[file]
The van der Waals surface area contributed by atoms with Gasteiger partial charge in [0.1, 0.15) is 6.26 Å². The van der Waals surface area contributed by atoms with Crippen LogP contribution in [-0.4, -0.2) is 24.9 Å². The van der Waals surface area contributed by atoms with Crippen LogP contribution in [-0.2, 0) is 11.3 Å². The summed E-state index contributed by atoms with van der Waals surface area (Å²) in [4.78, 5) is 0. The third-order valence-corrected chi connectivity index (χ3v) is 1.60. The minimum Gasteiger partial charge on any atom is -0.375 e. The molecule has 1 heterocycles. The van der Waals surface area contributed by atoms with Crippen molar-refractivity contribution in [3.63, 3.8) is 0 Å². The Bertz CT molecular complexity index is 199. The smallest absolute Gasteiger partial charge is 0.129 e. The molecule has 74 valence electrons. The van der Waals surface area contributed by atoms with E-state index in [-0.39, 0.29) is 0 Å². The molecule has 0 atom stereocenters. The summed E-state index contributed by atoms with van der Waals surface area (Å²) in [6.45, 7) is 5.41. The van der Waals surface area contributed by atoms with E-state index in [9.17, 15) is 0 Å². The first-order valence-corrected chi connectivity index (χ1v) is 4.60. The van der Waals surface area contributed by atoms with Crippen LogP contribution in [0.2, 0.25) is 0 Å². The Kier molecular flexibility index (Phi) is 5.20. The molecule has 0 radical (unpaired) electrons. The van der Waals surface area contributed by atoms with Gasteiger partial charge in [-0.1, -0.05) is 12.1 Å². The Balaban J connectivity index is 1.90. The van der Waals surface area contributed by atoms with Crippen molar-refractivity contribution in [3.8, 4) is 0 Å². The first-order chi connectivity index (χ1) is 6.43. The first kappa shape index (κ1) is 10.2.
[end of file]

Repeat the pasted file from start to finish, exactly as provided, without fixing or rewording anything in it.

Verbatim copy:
The van der Waals surface area contributed by atoms with Gasteiger partial charge in [0.1, 0.15) is 6.26 Å². The van der Waals surface area contributed by atoms with Crippen LogP contribution in [-0.4, -0.2) is 24.9 Å². The van der Waals surface area contributed by atoms with Crippen LogP contribution in [-0.2, 0) is 11.3 Å². The summed E-state index contributed by atoms with van der Waals surface area (Å²) in [4.78, 5) is 0. The third-order valence-corrected chi connectivity index (χ3v) is 1.60. The minimum Gasteiger partial charge on any atom is -0.375 e. The molecule has 1 heterocycles. The van der Waals surface area contributed by atoms with Crippen molar-refractivity contribution in [3.63, 3.8) is 0 Å². The Bertz CT molecular complexity index is 199. The smallest absolute Gasteiger partial charge is 0.129 e. The molecule has 74 valence electrons. The van der Waals surface area contributed by atoms with E-state index in [-0.39, 0.29) is 0 Å². The molecule has 0 atom stereocenters. The summed E-state index contributed by atoms with van der Waals surface area (Å²) in [6.45, 7) is 5.41. The van der Waals surface area contributed by atoms with E-state index in [9.17, 15) is 0 Å². The first-order valence-corrected chi connectivity index (χ1v) is 4.60. The van der Waals surface area contributed by atoms with Crippen LogP contribution in [0.2, 0.25) is 0 Å². The Kier molecular flexibility index (Phi) is 5.20. The molecule has 0 radical (unpaired) electrons. The van der Waals surface area contributed by atoms with Gasteiger partial charge in [-0.1, -0.05) is 12.1 Å². The Balaban J connectivity index is 1.90. The van der Waals surface area contributed by atoms with Crippen molar-refractivity contribution in [3.8, 4) is 0 Å². The first-order chi connectivity index (χ1) is 6.43. The first kappa shape index (κ1) is 10.2.